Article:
Build the City: for the People, with the People

By Tsveta Andreeva, European Cultural Foundation


Including citizens and communities in decision-making creates wider support for implementing legislation, providing out-of-the-box solutions and strengthening democratic legitimacy. Culture contributes to this by engaging and inspiring people, challenging stereotypes and catalysing the social revitalisation of urban commons. This is essential for building more equitable and sustainable future for our diverse communities. In 2016, ECF engaged in a mapping exercise of best-practices that culminated in the publication of a Magazine compiling 26 civil-public partnerships based on principles of the commons. Based on the analysis of these cases we can now present evidence of how to build a city for the people, with the people.

Lessons learned that can be implemented locally

 From practice to policy – the EU Urban Agenda

We recommend three Areas of Action:

  1. Co-created cities are resilient cities: a new vision of good governance
    Good urban governance and better regulation[1] requires more than stakeholder consultations or impact assessments – it needs a new vision of governance. In the 21st century, good governance is synonymous with co-created cities where urban planning can no longer be top-down oriented. Bologna, Madrid, Athens, Ghent and Dortmund have already discovered that creating a new institutional and economic system based on the model of civil collaboration was the only way to maintain a good quality of life. They include a collaborative form of government whereby public administration governs together with citizens. The principles of civil collaboration and horizontal subsidiarity demand that all levels of government should enable collective action for the common good and find ways to share their powers and cooperate with citizens who are willing to exercise their constitutional rights. Basically governments need to trust their citizens – acting as an enabler.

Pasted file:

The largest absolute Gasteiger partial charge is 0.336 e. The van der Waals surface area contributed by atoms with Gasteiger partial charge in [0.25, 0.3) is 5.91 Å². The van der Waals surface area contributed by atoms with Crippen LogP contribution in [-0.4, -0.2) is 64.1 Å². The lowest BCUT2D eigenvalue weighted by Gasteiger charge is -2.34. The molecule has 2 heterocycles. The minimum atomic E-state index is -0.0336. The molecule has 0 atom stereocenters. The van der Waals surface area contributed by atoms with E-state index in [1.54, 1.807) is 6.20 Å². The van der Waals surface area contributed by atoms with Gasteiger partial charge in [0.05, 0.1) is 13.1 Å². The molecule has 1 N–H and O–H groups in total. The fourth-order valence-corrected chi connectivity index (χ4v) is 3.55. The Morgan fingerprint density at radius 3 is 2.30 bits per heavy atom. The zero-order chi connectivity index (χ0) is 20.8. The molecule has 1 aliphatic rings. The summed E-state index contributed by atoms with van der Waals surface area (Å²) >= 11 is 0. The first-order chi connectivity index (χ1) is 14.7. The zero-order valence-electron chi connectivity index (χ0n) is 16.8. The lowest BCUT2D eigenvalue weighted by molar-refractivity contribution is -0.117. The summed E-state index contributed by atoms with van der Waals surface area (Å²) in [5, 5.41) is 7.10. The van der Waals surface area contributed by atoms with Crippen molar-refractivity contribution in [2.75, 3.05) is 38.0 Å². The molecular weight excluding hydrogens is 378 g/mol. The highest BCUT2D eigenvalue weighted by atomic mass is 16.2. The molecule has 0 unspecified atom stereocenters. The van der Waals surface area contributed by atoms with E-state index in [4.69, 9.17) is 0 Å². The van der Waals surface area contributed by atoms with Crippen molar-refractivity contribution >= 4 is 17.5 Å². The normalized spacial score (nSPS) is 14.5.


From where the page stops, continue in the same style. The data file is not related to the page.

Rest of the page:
2. Social innovation as a basis for better EU funding
    To ensure better access to and use of European funds, the practices in this publication offer some good examples of social innovation. By highlighting the role of civil society, social innovation deals with collaborative action, legitimacy and critical public sphere. The concept of social innovation can be seen as two-sided. From a market-oriented perspective, social entrepreneurs are the key drivers and managers of social innovation. From a socially-oriented side, civil society organisations are driven by public action and working for an economy based on solidarity.[2] In the 21st century, funding support should focus on the engagement of citizens and an inclusive, collaborative and circular economy. The genuine participation of citizens and communities in decision making, including budgeting, enhances the probability of success in running a city.
  3. Better knowledge exchange: stimulating the sharing of urban commons practices
    Scaling up and better knowledge exchange across Europe could be established in various different ways – for example, by developing a charter that includes clear principles and protocols to create and support a common network. This charter could also be used to create opportunities for new projects and emerging hubs in other cities. An online space could be fed by a network of users from across Europe, and could therefore be widely shared and easily exchanged.

 

Read the full Build the City Magazine, European Cultural Foundation, Amsterdam 2016

Editors Marjolein Cremer & Nicola Mullenger

 

[1] Better regulation is about designing EU policies and laws so that they achieve their objectives at minimum cost. http://ec.europa.eu/smart-regulation/index_en.htm
[2] Klein J.L., Laville J.L., Moulaert F., L’innovation sociale, Eres éditions, 2014